Podcasting in academia has the potential to be radically open.
Open because it enables those unable to attend classes the chance to sample higher education remotely, because ideas explored in conversation are often expressed in more accessible language than in articles or books and because it allows students to expand their learning, giving a public voice to the type of questions that those immersed in academia might fail to ask.
And yet podcasting in academia is, for the most part, terrible.
Recording endless reams of class or guest lectures and dumping them online is not particularly useful for opening access to knowledge.
It may promote the university, though this is doubtful. Nevertheless, it is with similar logic that universities produce conference or public lecture videos. For the most part, such podcasts and videos are dry, distanced and often sound as if they have been recorded through a wet sock by a man trapped in a cave on a windy day.
Podcasting – audio on demand – can be so much more.
Thinking about what universities could and should be is never far from the thoughts of many at the Central European University in Budapest, Hungary, because the institution is currently under a prolonged attack from an authoritarian government.
CEU runs a series of different academic podcasting activities, such as workshops for students, staff and faculty who wish to podcast their research, class modifications that allow students to produce audio assignments instead of papers and a media project with the Open Learning Initiative (OLIve) for refugee and asylum-seeker students. Each of the different approaches point to ways in which podcasting can change academic practices for the better.
For example, a podcasting element of the special weekend course for refugee and asylum-seeker students was simple. Two or three students volunteered each week to interview the guest lecturer about the content of the session. A small and relatively cheap studio was set up and after each class students produced a 15-minute episode about key learning takeaways, their thoughts and their understandings.
One of the benefits for students was the possibility to revise and review the class’ content. This was especially useful for those whose English skills were still developing or those who were unable to leave their refugee camps that week. It also increased learner engagement, because students who knew they would have to ask a question paid particularly close attention in class.
Beyond this, podcasting enabled the students to subvert inherent classroom hierarchies, because they controlled the post-class discussion with the lecturer.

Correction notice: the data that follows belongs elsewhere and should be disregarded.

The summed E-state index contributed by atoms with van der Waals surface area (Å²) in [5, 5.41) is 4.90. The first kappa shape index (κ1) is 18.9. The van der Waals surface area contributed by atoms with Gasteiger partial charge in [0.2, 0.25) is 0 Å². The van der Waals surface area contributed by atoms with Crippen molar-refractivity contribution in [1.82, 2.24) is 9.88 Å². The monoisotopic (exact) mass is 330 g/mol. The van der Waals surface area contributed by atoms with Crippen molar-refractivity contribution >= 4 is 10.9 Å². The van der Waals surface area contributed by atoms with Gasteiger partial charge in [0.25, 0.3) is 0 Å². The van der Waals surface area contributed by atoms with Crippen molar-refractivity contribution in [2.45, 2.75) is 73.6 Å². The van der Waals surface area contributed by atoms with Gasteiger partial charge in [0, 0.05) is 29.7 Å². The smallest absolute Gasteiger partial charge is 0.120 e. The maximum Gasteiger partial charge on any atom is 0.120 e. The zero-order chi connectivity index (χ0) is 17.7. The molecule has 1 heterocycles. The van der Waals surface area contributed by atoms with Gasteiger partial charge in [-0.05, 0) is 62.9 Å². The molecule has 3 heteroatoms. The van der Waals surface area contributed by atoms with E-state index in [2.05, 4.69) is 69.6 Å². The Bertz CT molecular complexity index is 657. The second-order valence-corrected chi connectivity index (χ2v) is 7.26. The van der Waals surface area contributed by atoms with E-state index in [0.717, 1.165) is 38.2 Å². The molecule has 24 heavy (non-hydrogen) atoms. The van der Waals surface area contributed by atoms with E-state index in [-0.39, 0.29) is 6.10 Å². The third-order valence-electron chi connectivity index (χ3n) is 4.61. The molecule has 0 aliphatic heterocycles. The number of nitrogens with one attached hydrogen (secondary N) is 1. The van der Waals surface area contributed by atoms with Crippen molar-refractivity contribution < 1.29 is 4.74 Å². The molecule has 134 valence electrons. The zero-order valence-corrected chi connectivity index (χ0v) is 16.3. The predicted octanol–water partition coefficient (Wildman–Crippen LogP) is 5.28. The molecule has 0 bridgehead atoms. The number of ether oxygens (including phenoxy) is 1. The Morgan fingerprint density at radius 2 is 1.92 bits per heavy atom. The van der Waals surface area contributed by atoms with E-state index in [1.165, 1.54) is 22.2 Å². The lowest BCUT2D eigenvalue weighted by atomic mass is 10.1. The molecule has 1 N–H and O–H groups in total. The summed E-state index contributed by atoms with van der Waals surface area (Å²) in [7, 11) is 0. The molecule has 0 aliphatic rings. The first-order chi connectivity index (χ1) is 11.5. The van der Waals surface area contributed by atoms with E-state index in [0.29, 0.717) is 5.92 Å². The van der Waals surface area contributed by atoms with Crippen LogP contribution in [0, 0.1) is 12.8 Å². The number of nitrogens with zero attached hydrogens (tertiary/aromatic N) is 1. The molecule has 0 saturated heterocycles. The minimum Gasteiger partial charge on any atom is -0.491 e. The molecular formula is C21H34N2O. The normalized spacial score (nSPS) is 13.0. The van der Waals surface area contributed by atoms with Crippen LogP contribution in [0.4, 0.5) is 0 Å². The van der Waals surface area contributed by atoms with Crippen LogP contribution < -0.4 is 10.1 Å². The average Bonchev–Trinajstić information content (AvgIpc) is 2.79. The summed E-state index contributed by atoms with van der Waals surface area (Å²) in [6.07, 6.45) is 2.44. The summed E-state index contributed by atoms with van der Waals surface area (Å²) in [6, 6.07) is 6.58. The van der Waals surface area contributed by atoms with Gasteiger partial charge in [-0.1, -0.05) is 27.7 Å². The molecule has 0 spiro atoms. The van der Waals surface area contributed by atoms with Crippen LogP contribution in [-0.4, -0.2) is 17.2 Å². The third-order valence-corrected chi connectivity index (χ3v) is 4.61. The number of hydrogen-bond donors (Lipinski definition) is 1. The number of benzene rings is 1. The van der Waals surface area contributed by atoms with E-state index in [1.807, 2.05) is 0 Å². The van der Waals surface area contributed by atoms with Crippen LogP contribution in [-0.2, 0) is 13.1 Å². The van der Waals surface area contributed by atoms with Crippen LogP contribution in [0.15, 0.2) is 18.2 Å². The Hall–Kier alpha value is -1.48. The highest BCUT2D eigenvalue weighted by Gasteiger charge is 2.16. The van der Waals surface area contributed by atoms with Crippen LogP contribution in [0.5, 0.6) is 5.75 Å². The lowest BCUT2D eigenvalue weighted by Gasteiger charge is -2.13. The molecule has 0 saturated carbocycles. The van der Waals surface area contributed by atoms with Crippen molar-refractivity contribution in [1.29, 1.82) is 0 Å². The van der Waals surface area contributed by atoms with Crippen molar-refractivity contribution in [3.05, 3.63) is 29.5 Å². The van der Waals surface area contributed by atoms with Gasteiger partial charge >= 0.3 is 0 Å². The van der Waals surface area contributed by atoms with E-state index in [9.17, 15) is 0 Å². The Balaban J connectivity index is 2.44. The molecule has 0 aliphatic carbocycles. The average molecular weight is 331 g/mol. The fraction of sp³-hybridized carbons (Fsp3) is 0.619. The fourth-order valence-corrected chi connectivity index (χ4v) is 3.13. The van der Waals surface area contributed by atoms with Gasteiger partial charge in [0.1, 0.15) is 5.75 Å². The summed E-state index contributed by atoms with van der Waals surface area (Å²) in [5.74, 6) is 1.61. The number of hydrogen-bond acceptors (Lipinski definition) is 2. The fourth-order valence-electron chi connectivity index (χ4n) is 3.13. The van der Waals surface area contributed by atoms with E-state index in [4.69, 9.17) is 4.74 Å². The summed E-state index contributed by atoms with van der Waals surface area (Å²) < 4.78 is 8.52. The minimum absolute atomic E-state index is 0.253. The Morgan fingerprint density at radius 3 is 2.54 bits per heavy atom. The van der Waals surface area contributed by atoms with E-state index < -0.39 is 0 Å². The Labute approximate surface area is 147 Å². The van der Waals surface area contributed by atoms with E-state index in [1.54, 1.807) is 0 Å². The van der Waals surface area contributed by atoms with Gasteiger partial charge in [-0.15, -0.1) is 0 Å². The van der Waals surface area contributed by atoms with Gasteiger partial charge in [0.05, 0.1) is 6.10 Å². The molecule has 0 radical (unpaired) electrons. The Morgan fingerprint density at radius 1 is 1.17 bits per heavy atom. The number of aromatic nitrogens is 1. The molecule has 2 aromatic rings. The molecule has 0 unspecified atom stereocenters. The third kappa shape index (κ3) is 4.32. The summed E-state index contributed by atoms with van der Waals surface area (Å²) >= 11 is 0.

Students used the opportunity not only to reflect on what it was like to be in a country where thousands of billboards and newspaper adverts made it clear they were unwelcome but also to challenge news editors about their representations of Islam, to disagree with a speaker from UNHCR about the need to enter into dialogue with racists and to ask journalists why a bombing in Manchester receives more coverage than one in Afghanistan.
As one student from Nigeria put it, “hearing my own voice gave me confidence to keep on asking”. A student from Afghanistan said that, “by listening I realised myself the mistakes I made, and how I could improve my questions”.
There are other options, even for teachers who encounter masses of bored faces at 9am.
One, tried at CEU with graduate students, was to produce a podcast instead of a final paper. Aside from making marking a little more interesting for teachers, the general effect was that students became more engaged in their chosen topics.
Because the podcasts had the possibility of going public, students spent more time working on their assignments than usual and made sure, as one especially eloquent podcaster put it, “to check that I wasn’t saying something that was obviously bullshit”.
Of course, working with students closely on such projects takes time, a certain amount of conceptual and technical knowledge and a university management that allows teachers to take risks.
However, the experience can also equip teachers with the tools that they need to produce podcasts based on their own research, sidestepping journals’ paywalls to create open audio versions of their papers.
Podcasting, like all new technologies, has the potential to improve higher education, but only if it is used in a way that puts teaching and learning at its centre. On-demand audio can open up knowledge, but it needs to be wrested back from clutches of those who are unable to see beyond uninspired mass recordings, so that it can be exploited to its full potential.
Ian M. Cook is a research fellow at the Central European University.
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